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Introducing engineering
Introducing engineering

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5.4 Batteries, chemistry and corrosion

Batteries such as the one Volta invented are devices put together to encourage chemical reactions between metals and Electrolytes. These reactions are as sure to happen as a ball is to roll downhill, though it is not so easy to understand why. Suffice to say that there is such a thing as 'chemical energy' in the same way that there is kinetic energy and gravitational potential energy. We'll get by for now with only a superficial look at the science.

The link between chemistry and electricity is not an accident. The clustering together of atoms in solids, and to a lesser extent in liquids (and barely at all in gases), is the result of the chemistry of the material in question – and this chemistry is itself affected by the electrons within the atoms. So it is both chemical and electrical.


An electrolyte is a substance that conducts electricity by mechanisms distinctly different from those in metals. Normal metallic conduction is accounted for by the drifting of electrons that are free to roam around away from their parent atoms. Conduction of electricity in this way is a defining feature of metals. Electrolytes conduct electricity through a drifting of electrically charged atoms rather than electrons. Electrically charged atoms are known as 'ions'. Figure 84 contrasts conduction in metals and electrolytes.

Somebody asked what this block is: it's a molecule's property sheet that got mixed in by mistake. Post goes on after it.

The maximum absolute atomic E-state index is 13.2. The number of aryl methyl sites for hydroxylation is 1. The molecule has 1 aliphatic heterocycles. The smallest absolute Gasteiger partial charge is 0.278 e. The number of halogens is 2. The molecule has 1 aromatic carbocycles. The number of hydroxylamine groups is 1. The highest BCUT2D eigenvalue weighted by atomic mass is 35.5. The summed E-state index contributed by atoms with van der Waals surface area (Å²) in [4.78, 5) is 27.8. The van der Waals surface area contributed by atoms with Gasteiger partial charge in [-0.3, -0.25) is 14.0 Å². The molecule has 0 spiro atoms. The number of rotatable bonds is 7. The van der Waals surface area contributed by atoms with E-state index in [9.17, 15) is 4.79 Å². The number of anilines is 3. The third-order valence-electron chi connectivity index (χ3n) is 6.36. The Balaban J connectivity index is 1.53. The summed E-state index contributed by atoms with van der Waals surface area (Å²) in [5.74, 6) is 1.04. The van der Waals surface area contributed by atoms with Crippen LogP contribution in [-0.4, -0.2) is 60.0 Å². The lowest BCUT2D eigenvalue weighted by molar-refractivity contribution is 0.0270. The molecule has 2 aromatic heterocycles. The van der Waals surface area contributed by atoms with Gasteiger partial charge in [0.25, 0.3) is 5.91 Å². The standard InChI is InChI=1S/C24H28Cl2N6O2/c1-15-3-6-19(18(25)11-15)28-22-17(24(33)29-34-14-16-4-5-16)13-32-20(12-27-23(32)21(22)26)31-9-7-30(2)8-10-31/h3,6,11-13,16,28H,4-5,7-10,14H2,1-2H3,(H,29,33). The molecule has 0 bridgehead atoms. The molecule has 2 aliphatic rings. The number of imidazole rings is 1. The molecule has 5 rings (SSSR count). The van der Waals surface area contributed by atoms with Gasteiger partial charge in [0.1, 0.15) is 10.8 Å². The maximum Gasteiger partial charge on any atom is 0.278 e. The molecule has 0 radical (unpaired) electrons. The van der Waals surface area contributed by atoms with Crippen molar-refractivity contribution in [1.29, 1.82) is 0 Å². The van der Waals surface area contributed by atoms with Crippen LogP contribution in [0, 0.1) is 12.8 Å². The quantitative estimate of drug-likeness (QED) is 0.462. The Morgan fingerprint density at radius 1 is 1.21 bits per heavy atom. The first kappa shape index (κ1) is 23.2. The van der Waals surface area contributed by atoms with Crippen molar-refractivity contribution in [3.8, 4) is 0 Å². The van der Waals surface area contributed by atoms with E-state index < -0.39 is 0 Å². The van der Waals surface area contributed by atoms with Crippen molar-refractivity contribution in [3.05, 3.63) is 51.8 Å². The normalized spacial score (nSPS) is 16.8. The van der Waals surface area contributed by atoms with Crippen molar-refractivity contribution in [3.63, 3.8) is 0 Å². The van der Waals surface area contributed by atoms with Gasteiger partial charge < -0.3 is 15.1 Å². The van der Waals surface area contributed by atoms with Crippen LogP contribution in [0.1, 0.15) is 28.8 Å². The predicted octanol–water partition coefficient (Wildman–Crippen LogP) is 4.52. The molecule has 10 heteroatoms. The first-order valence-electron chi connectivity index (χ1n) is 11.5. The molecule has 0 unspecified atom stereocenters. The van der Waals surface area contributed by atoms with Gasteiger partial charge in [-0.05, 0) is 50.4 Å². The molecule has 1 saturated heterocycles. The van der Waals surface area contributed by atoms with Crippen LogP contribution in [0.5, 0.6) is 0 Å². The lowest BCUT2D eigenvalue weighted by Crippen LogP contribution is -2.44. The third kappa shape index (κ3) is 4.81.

Many electrolytes are solutions in water or some other solvent. Strong electrolytes contain a high concentration of ions and conduct electricity well. These good electrolytes include strong acids and alkalis, and most 'salts'. A salt is a chemical compound which, when dissolved, liberates positive and negative ions from their ordered positions in the solid. These released ions are then free to carry electric charges between electrodes immersed in the solution.

A battery contains an electrolyte in either a liquid or a paste-like solution. Liquid electrolytes are used in electrolysis, electroplating, and other chemical processes.

A few solids, particularly oxides, conduct electricity ionically (meaning through the movement of charged atoms) at temperatures close to their melting point. A few other substances exhibit ionic conduction when they are in a molten state.

Described image
Figure 84 Conduction: (a) in metals; and (b) in electrolytes